For a country of such small size, Israel boasts an unexpectedly rich variety of animal, bird and plant life.
Water! It has often been said that the next Middle East war will be fought over water and not oil.
The truth is that the precious, life-giving and sustaining liquid we all need is at an absolute premium in the Middle East. Poor rainfall over the past five years has left Israel's reservoirs badly depleted, not least among them Israel's main body of sweet water, the Sea of Galilee (Lake Kinneret).
If the land is a central component of the calling out and establishing of Israel, where, precisely, do its boundaries lie? Where does the land start and where does it end? Are today's borders identical or different from those understood to be the boundaries in the time of the great kings David and Solomon?
What land was actually promised by God? What is the "River of Egypt" that marks its southern extreme? What is meant by "from Dan to Beersheba"?
These are some of the common questions asked regarding the size and geographical location of the "Promised Land".
The climate of Israel ranges from tropical during the long summer months to temperate during the few months of winter. Summer and winter are the predominate seasons in Israel.
The winter season
Winter is Israel's rainy season, making it crucial to the nation's water supply, with no rainfall occurring during the summer months. A typical winter in Israel lasts from November to May, though shorter winters, resulting in drought years, are common. During the winter months rainfall varies from heavy in the northern and central regions of the country to light in the northern Negev region.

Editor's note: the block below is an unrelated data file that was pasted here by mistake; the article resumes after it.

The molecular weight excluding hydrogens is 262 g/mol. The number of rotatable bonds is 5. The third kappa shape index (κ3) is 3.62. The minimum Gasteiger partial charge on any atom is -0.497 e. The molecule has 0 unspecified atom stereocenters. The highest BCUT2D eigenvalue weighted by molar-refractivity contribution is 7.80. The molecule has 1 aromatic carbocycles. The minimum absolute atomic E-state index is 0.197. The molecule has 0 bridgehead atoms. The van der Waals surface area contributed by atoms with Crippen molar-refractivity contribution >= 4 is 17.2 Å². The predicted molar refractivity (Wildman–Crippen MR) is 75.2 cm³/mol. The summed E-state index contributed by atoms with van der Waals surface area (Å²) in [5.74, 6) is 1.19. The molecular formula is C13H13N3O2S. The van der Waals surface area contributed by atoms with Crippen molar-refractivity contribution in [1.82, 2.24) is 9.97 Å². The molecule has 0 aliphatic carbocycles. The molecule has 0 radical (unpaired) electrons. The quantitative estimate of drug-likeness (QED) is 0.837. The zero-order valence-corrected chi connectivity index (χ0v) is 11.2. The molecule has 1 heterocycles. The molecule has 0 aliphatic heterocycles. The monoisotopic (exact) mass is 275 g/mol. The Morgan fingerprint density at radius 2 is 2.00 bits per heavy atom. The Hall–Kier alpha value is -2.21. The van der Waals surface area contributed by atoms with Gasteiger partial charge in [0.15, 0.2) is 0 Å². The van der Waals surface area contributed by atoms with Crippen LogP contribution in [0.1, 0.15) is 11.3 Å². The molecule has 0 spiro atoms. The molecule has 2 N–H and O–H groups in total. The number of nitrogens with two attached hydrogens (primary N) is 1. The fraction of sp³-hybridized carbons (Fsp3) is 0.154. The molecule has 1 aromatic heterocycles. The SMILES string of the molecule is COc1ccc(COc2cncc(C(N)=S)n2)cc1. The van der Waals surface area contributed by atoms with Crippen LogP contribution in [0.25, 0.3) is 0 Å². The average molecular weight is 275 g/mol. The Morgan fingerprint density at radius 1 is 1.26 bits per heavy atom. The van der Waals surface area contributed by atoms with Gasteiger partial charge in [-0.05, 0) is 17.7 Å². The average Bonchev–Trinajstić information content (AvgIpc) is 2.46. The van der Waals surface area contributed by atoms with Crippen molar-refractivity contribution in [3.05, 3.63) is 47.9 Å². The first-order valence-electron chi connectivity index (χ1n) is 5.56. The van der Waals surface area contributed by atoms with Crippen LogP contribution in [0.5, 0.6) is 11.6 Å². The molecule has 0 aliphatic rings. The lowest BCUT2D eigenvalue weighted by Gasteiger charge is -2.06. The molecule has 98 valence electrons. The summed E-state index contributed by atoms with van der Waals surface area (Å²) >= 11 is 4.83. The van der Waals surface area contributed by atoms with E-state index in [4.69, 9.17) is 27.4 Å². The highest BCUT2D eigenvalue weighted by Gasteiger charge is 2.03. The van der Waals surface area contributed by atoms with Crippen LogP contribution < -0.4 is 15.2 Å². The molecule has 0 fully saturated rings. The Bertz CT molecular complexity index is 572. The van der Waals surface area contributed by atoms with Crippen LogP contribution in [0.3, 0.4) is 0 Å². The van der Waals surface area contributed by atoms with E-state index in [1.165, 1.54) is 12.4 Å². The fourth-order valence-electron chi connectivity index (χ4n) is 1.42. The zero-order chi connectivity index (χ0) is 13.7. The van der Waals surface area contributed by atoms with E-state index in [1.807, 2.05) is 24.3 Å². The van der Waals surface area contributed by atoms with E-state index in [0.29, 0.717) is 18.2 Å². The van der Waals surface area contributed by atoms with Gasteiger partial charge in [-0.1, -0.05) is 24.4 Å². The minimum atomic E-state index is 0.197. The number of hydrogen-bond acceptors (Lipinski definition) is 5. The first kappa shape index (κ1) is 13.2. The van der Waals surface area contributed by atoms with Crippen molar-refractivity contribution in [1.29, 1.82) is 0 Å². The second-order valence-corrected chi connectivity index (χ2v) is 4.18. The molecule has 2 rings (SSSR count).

Ah, the Promised Land; land flowing with milk and honey; paradise on earth, with snow-crested mountains, verdant valleys, sweetwater lake, fast-flowing river and long, unspoiled coastline.
Well, not quite. While it may certainly have been more like that in ancient history, the last 2000 years have seen the land of Israel denuded, with malarial swampland slithering down from the north and dusty desert creeping up from the south.
What does it mean - to call Israel God's covenanted land? How did it become "covenanted" and how do we know that this arrangement still stands all these millennia later?
First of all, by covenanted we mean the land was deeded in a contractual agreement. Contracts involve the participation of two or more parties, and this was true in this case. God offered Abraham the land of Israel in perpetuity (eternally) as homeland for his and Sarah's as yet unborn descendants.
In the same breath with which the LORD God instituted a special relationship between Himself and the physical descendants of Abraham, He designated a geographical area on the face of the earth to be their exclusive national homeland, forever: Genesis 17:8
Those with no fear of God would question whether He has the "right" to designate who should own what land.